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IRIN Daily Summary of Main Events in Burundi 21 August 1996
Sources for the information below include UN agencies, NGOs, other international organisations and media reports. IRIN issues these reports for the benefit of the humanitarian community, but accepts no responsibility as to the accuracy of the original sources.
# Burundi's regime has reiterated its opposition to UN proposals for a multinational force in Burundi, following a statement in support of the proposal by Dr Boutros-Ghali yesterday. Jean-Luc Ndizeye, spokesman for Pierre Buyoya said, "we are against the sending of foreign troops. We are not surprised by Boutros-Ghali's declaration but we are opposed to it." He added, "This approach does not take into account the reality in Burundi. It is up to we Burundians to take our destiny in hand."
# The comments come in the wake of the UN Secretary-General's latest report to the Security Council, in which Dr Boutros-Ghali stated that "the international community must allow for the possibility that the worst may happen and that genocide may occur in Burundi. In that case, whatever Governments may think now, military intervention to save lives might become an inescapable imperative."
The report acknowledged, however, that previous efforts to find countries willing to take the lead in mobilizing and organizing such a force had met with little response. Two proposals had been considered by UN Member States, a peace-keeping operation and a force for humanitarian intervention deployed under Chapter VII of the Charter of the United Nations. Some 86 Member States had been approached regarding a contribution to the peacekeeping proposal, of which 20 had replied, 14 positively and 6 negatively. On the humanitarian intervention force proposal, nearly 50 countries were approached, of whom 21 replied, and 11 declined to participate. Of the 10 positive replies, only three member states offered troops.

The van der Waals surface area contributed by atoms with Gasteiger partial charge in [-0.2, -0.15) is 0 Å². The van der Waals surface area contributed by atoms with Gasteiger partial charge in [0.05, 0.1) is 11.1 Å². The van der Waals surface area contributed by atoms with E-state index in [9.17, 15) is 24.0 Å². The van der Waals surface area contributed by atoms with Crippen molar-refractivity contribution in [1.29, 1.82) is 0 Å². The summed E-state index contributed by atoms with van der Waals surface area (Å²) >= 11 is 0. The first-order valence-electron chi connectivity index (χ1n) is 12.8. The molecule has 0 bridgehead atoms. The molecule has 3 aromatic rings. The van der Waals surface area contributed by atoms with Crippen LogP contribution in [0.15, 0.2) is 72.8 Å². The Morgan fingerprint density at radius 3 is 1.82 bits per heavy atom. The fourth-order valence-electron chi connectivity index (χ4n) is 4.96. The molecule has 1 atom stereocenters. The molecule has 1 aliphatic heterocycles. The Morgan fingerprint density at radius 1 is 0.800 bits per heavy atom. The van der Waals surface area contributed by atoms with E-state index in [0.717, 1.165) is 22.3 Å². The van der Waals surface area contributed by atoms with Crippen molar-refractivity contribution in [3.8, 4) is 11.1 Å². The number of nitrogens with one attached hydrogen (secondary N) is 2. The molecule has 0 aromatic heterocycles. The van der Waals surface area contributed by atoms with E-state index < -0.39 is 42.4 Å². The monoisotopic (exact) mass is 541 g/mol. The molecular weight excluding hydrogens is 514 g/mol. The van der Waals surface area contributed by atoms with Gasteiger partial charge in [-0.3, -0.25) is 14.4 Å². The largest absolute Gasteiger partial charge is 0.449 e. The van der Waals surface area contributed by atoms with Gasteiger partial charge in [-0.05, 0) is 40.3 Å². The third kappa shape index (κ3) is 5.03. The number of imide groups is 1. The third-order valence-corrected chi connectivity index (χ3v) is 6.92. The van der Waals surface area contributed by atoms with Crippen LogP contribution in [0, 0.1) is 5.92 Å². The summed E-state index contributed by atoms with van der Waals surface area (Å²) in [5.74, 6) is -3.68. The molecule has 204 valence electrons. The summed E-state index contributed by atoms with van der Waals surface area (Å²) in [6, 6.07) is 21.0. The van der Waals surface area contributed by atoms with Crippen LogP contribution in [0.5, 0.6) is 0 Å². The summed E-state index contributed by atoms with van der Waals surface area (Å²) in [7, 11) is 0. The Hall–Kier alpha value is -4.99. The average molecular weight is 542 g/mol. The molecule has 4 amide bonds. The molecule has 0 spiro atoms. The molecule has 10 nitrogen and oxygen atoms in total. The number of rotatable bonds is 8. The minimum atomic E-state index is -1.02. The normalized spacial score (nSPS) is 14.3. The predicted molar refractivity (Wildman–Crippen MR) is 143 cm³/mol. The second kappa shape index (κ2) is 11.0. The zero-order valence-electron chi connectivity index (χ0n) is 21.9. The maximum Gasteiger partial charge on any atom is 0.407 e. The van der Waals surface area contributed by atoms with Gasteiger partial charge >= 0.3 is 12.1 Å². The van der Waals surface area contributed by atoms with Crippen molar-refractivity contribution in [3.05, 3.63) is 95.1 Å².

Dr Boutros-Ghali was critical of the coup d'etat of July 25, stating that "the forceful overthrow of the legal Government will not solve the problems of Burundi. It will reinforce the fears of one side and strengthen extremists on both sides. It will increase violence and add to the suffering of the Burundian people. It thus makes political dialogue all the more imperative."
On sanctions, the report suggests that they "should not be seen as an instrument of punishment, nor should they be allowed to add to the hardship of the suffering people of Burundi. They are, as always, a means to an end. The end in this case is the opening of serious negotiations for a political settlement." Consultations on establishing humanitarian exemptions continue.
# Burundi's Prime Minister, Pascal-Firmin Ndimira, has
claimed that sanctions imposed upon the country threaten
to create `a humanitarian catastrophe'. He is reported
to have written to the UN Food and Agriculture Organisation
stating that there will be a famine if food supplies
do not reach the country by the middle of next month.
"If by mid-September, this food is not in Bujumbura
and if no other provisions are put in place rapidly,
Burundi risks an unprecedented famine and a very serious
humanitarian catastrophe", he said.
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From: UN DHA IRIN <email@example.com> Date: Wed, 21 Aug 1996 20:32:34 +0300 (GMT+0300) Subject: Burundi: IRIN Daily Summary of Main Events 21 August 1996 96.08.21 Message-Id: <Pine.LNX.3.91.960821191705.26348Afirstname.lastname@example.org>
Editor: Dr. Ali B. Ali-Dinar, Ph.D
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